[SG] Common Man Coffee Roasters | coffee to the common man

Tuesday, August 19, 2014

Coffee has been our pet interest which never fails to fascinate with its depth of knowledge behind each cup, from its beans, place of origin, brewing method to the multi-faceted taste in each mouthful. We were honored to be invited to a coffee cupping session, understanding more about what goes on behind each cup of coffee and the depth of flavours in it; followed by a tasting of their ever-popular brunch menu!

Preparing our stomachs for caffeine overdose! 

Coffee cupping is a tasting session to observe the taste and aroma of brewed coffee. Some aspects are determined from the cupping, namely its body, sweetness, acidity, flavour and aftertaste. For the session, we had a taste of 6 different types of beans from different origins hence a varietal of flavours (e.g. fruity, nutty, tobacco-flavoured) due to the difference in climate, elevation, rainfall etc.

Beans for the session: 
From front left clockwise 1. Kabirizi from Rwanda 2. Tiga Raja (Peaberry) from Sumatra 3. Ardi Sidama from Ethiopia 4. Nelson Trivino from Colombia 5. Camocim Estate (Iapar 59) from Brazil 6. Finca El Mirador from Colombia

3 cups are typically prepared to ensure flavour uniformity of the beans

This is typically done for the Master Tasters to assess the flavour profile of the beans, as well as to evaluate defective coffee or create new coffee blends.

To determine these, coffee cupping consists of deeply sniffing for a hint of the different flavours first. Andy is the person in-charge of their beans and mentioned that the sniffing process was where most of the flavours can be identified. As first-timers, almost all 6 of them smelled the same to us, with only a few of them having very distinct fruitier/nuttier flavours that we could differentiate :/.

After a round of sniffing, hot water was then added and allowed to settle for a few minutes, to a warm brew to prevent scalding. In each cup, break the top hardened crust layer with 3 backward stirs, allowing for some agitation, releasing volatility gases for a sharper smell.  

Then comes the ''show" where you'd have to slurp the coffee loudly to allow for aeration and for its taste to spread to the back of the tongue.

So this was Andrew, the main person behind their roasts, doing the cupping so gracefully while we were all fumbling, much less tasting the multi-dimensions of each brew! Interestingly, everyone produces a different-sounding slurp, as we've heard from all their seasoned baristas. 

Such sessions are held frequently like a learning circle, detecting hints of different flavours/characters in each brew.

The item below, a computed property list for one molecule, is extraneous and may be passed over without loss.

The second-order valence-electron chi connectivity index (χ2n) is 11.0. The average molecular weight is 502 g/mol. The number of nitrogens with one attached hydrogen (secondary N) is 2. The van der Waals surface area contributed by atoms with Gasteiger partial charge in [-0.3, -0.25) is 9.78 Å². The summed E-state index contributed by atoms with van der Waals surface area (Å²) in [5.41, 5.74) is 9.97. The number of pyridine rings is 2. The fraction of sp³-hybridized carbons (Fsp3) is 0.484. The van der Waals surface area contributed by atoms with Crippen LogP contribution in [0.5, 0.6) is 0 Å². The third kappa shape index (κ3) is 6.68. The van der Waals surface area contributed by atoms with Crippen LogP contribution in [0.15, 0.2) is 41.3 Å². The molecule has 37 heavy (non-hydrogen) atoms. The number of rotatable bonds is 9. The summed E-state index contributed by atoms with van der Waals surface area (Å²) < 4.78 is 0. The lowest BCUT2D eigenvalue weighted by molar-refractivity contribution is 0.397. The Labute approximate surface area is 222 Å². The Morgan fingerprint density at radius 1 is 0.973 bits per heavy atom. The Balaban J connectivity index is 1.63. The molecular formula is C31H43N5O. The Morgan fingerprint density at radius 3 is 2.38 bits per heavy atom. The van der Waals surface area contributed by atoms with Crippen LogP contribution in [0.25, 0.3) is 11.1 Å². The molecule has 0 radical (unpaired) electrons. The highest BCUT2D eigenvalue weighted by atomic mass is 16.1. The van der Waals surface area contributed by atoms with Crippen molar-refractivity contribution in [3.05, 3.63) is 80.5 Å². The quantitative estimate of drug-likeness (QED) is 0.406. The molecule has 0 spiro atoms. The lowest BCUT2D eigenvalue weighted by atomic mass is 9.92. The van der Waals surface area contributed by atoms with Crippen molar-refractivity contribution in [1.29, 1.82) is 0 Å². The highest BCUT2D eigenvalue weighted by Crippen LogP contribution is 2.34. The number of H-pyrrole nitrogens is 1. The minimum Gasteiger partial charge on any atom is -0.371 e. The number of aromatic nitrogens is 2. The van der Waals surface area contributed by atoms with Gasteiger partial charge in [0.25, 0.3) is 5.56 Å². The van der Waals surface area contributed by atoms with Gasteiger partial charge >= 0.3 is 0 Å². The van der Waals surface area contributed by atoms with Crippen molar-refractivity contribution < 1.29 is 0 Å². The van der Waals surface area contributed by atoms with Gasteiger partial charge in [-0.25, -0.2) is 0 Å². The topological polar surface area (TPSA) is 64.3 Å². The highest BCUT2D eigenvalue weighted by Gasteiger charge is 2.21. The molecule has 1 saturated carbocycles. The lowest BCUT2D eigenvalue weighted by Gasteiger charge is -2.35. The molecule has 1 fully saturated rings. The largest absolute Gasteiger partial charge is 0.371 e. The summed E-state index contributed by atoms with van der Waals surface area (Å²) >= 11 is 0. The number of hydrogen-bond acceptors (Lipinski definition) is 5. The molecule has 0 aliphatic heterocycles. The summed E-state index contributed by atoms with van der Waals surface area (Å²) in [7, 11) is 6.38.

Aeropress - another method of brewing coffee, using air pressure to improve the extraction of flavour 

The filter and aeropress are used for different types of beans with different characteristics, and while technicals were being explained, we thought it might be easier to leave it to the baristas to decide on the best brew to serve for us.

Dispelling some common misconceptions we've had and of course understanding more about the preparation process, did you know:

1. After roasting coffee, it cannot be brewed immediately - it is recommended to let espresso coffee degas before brewing. If the coffee is brewed too fresh, it can be very challenging to extract the right flavours and can often lead to an astringent cup.

2. Sourness can be an indicator of specific acidities. Often when tasting specialty coffee, the sourness can highlight good acidity such as citrus acid - lemon, limes, grapefruit; malic acid - apples, pears; ascorbic acid - young grapes etc.

It takes training and more conversations to accurately decipher what it is. We were quite surprised how this can actually mean different tastes when we were more conscious of our senses, and even tasted savoriness in a cup subsequently!

3. Amongst cappuccino, latte and flat white, the strength of coffee decreases in that order. More or less foam changes the milk to coffee ratio, causing it to be stronger or weaker accordingly. Hence with more foam in cappuccino to absorb the flavour, it is the strongest amongst the trio.

Also, each drink has a specific cup size, i.e. cappuccino 170ml, flat white/latte 180-210ml, piccolo 90ml.

4. Coffee tastes bitter when it's hot, while acidity rises as it starts to cool down. Hence it's typical for us to taste sour-ness when it's left for a while, though a good cup of coffee should not be too overwhelmingly sour. In fact, the fruity notes are supposed to come through stronger when it cools down slightly.

5. While everyone has a different preference of coffee, a good cup of coffee should always be balanced. And of course, while latte art makes for good instagrammable moments, it does not, in any way determine if the coffee is good or bad. We used to think that bubbling meant that the milk might not have been foamed properly, but had just realized that it was in fact normal, and could mean that the coffee was fresh. :)

Lucky, the friendly head barista who's always keen to share his knowledge about coffee. Snag a seat at the bar counter for more coffee conversations to understand more from him!

We had an enriching session learning about coffee cupping and definitely how to appreciate our coffee better! To spread more about coffee knowledge, helping common man like us understand more,  they have public cupping sessions every Wednesday at 2pm. Check out their Facebook page for more updates and registration details. 

P.S. Thank you Alexandra for the invite and the Common Man team for such an informative session!

Common Man Coffee Roasters 
22 Martin Road #01-00

You Might Also Like